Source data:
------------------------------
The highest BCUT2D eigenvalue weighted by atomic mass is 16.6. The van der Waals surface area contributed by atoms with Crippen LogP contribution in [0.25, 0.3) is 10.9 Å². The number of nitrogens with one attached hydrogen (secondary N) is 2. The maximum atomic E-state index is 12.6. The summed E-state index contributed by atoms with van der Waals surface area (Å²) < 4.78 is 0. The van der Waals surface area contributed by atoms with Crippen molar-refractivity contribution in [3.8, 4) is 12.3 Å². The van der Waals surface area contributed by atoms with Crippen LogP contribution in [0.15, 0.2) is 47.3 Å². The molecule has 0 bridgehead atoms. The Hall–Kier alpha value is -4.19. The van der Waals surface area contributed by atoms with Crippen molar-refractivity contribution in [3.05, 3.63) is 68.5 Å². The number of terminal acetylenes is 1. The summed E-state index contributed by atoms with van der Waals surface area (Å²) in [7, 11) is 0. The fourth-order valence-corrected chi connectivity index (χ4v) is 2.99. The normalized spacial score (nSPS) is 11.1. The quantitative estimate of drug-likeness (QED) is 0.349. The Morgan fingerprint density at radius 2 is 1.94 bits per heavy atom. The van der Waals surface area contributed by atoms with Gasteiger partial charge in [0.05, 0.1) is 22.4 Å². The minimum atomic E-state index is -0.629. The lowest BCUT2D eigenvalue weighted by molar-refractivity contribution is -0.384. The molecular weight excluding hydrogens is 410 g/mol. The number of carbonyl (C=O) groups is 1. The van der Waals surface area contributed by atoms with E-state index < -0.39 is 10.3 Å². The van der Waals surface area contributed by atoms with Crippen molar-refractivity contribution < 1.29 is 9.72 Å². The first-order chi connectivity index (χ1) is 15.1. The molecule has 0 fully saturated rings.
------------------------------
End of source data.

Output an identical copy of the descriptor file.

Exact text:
The highest BCUT2D eigenvalue weighted by atomic mass is 16.6. The van der Waals surface area contributed by atoms with Crippen LogP contribution in [0.25, 0.3) is 10.9 Å². The number of nitrogens with one attached hydrogen (secondary N) is 2. The maximum atomic E-state index is 12.6. The summed E-state index contributed by atoms with van der Waals surface area (Å²) < 4.78 is 0. The van der Waals surface area contributed by atoms with Crippen molar-refractivity contribution in [3.8, 4) is 12.3 Å². The van der Waals surface area contributed by atoms with Crippen LogP contribution in [0.15, 0.2) is 47.3 Å². The molecule has 0 bridgehead atoms. The Hall–Kier alpha value is -4.19. The van der Waals surface area contributed by atoms with Crippen molar-refractivity contribution in [3.05, 3.63) is 68.5 Å². The number of terminal acetylenes is 1. The summed E-state index contributed by atoms with van der Waals surface area (Å²) in [7, 11) is 0. The fourth-order valence-corrected chi connectivity index (χ4v) is 2.99. The normalized spacial score (nSPS) is 11.1. The quantitative estimate of drug-likeness (QED) is 0.349. The Morgan fingerprint density at radius 2 is 1.94 bits per heavy atom. The van der Waals surface area contributed by atoms with Gasteiger partial charge in [0.05, 0.1) is 22.4 Å². The minimum atomic E-state index is -0.629. The lowest BCUT2D eigenvalue weighted by molar-refractivity contribution is -0.384. The molecular weight excluding hydrogens is 410 g/mol. The number of carbonyl (C=O) groups is 1. The van der Waals surface area contributed by atoms with E-state index < -0.39 is 10.3 Å². The van der Waals surface area contributed by atoms with Crippen molar-refractivity contribution < 1.29 is 9.72 Å². The first-order chi connectivity index (χ1) is 15.1. The molecule has 0 fully saturated rings.